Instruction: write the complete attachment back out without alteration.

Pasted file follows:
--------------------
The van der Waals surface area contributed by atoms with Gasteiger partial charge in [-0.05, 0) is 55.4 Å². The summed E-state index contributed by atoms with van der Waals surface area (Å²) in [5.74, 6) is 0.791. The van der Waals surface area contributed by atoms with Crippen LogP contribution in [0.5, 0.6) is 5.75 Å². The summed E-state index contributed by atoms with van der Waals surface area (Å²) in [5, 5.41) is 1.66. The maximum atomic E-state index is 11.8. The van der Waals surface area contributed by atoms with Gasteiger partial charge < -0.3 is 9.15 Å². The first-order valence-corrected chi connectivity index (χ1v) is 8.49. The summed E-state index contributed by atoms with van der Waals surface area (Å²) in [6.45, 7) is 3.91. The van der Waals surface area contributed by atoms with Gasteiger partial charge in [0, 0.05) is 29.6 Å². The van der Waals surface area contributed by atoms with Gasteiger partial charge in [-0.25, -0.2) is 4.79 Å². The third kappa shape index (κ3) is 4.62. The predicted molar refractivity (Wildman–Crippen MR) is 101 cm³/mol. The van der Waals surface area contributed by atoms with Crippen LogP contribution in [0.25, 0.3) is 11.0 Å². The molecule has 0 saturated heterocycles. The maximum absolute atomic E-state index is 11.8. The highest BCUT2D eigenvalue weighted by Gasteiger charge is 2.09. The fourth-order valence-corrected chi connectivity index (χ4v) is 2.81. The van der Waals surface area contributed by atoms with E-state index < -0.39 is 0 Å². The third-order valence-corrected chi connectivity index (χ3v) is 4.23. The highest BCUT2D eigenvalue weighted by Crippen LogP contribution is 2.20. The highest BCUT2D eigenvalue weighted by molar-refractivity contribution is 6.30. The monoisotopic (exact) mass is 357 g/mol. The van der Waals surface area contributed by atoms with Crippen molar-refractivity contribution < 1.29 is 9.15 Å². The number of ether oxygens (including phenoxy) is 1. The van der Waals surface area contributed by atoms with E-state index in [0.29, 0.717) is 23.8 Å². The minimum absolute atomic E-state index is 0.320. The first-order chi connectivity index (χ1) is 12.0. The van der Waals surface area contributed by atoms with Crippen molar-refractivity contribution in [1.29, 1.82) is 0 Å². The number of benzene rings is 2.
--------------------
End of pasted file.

The van der Waals surface area contributed by atoms with Gasteiger partial charge in [-0.05, 0) is 55.4 Å². The summed E-state index contributed by atoms with van der Waals surface area (Å²) in [5.74, 6) is 0.791. The van der Waals surface area contributed by atoms with Crippen LogP contribution in [0.5, 0.6) is 5.75 Å². The summed E-state index contributed by atoms with van der Waals surface area (Å²) in [5, 5.41) is 1.66. The maximum atomic E-state index is 11.8. The van der Waals surface area contributed by atoms with Gasteiger partial charge < -0.3 is 9.15 Å². The first-order valence-corrected chi connectivity index (χ1v) is 8.49. The summed E-state index contributed by atoms with van der Waals surface area (Å²) in [6.45, 7) is 3.91. The van der Waals surface area contributed by atoms with Gasteiger partial charge in [0, 0.05) is 29.6 Å². The van der Waals surface area contributed by atoms with Gasteiger partial charge in [-0.25, -0.2) is 4.79 Å². The third kappa shape index (κ3) is 4.62. The predicted molar refractivity (Wildman–Crippen MR) is 101 cm³/mol. The van der Waals surface area contributed by atoms with Crippen LogP contribution in [0.25, 0.3) is 11.0 Å². The molecule has 0 saturated heterocycles. The maximum absolute atomic E-state index is 11.8. The highest BCUT2D eigenvalue weighted by Gasteiger charge is 2.09. The fourth-order valence-corrected chi connectivity index (χ4v) is 2.81. The van der Waals surface area contributed by atoms with E-state index < -0.39 is 0 Å². The third-order valence-corrected chi connectivity index (χ3v) is 4.23. The highest BCUT2D eigenvalue weighted by Crippen LogP contribution is 2.20. The highest BCUT2D eigenvalue weighted by molar-refractivity contribution is 6.30. The monoisotopic (exact) mass is 357 g/mol. The van der Waals surface area contributed by atoms with Crippen molar-refractivity contribution < 1.29 is 9.15 Å². The number of ether oxygens (including phenoxy) is 1. The van der Waals surface area contributed by atoms with E-state index in [0.29, 0.717) is 23.8 Å². The minimum absolute atomic E-state index is 0.320. The first-order chi connectivity index (χ1) is 12.0. The van der Waals surface area contributed by atoms with Crippen molar-refractivity contribution in [1.29, 1.82) is 0 Å². The number of benzene rings is 2.